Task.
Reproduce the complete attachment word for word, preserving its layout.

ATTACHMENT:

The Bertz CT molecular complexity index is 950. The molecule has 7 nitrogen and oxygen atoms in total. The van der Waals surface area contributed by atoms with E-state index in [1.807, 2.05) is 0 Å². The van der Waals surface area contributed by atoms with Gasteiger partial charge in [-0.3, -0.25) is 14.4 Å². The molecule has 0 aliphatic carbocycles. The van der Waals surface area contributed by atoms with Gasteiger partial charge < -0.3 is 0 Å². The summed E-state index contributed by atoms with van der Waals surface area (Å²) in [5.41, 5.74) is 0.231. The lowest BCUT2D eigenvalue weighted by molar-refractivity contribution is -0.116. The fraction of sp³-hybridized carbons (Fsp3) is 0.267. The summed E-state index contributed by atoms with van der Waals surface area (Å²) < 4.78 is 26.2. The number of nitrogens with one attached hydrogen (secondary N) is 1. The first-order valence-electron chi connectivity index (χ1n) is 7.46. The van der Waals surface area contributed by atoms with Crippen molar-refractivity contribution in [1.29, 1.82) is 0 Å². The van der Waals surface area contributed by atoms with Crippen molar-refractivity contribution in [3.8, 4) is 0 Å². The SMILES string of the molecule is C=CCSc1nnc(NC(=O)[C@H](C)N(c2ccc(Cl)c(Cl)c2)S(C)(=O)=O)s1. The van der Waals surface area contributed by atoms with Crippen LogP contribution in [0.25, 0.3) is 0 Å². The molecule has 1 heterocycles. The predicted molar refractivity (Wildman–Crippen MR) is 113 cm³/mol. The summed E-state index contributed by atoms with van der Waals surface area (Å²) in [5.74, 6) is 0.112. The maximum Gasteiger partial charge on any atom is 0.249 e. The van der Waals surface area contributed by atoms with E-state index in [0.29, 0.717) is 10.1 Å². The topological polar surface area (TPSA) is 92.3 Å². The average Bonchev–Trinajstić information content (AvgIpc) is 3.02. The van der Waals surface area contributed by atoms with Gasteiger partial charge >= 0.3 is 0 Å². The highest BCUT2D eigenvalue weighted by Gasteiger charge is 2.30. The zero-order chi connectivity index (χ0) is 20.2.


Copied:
The Bertz CT molecular complexity index is 950. The molecule has 7 nitrogen and oxygen atoms in total. The van der Waals surface area contributed by atoms with E-state index in [1.807, 2.05) is 0 Å². The van der Waals surface area contributed by atoms with Gasteiger partial charge in [-0.3, -0.25) is 14.4 Å². The molecule has 0 aliphatic carbocycles. The van der Waals surface area contributed by atoms with Gasteiger partial charge < -0.3 is 0 Å². The summed E-state index contributed by atoms with van der Waals surface area (Å²) in [5.41, 5.74) is 0.231. The lowest BCUT2D eigenvalue weighted by molar-refractivity contribution is -0.116. The fraction of sp³-hybridized carbons (Fsp3) is 0.267. The summed E-state index contributed by atoms with van der Waals surface area (Å²) < 4.78 is 26.2. The number of nitrogens with one attached hydrogen (secondary N) is 1. The first-order valence-electron chi connectivity index (χ1n) is 7.46. The van der Waals surface area contributed by atoms with Crippen molar-refractivity contribution in [1.29, 1.82) is 0 Å². The van der Waals surface area contributed by atoms with Crippen molar-refractivity contribution in [3.8, 4) is 0 Å². The SMILES string of the molecule is C=CCSc1nnc(NC(=O)[C@H](C)N(c2ccc(Cl)c(Cl)c2)S(C)(=O)=O)s1. The van der Waals surface area contributed by atoms with Crippen LogP contribution in [0.25, 0.3) is 0 Å². The molecule has 1 heterocycles. The predicted molar refractivity (Wildman–Crippen MR) is 113 cm³/mol. The summed E-state index contributed by atoms with van der Waals surface area (Å²) in [5.74, 6) is 0.112. The maximum Gasteiger partial charge on any atom is 0.249 e. The van der Waals surface area contributed by atoms with E-state index in [0.29, 0.717) is 10.1 Å². The topological polar surface area (TPSA) is 92.3 Å². The average Bonchev–Trinajstić information content (AvgIpc) is 3.02. The van der Waals surface area contributed by atoms with Gasteiger partial charge >= 0.3 is 0 Å². The highest BCUT2D eigenvalue weighted by Gasteiger charge is 2.30. The zero-order chi connectivity index (χ0) is 20.2.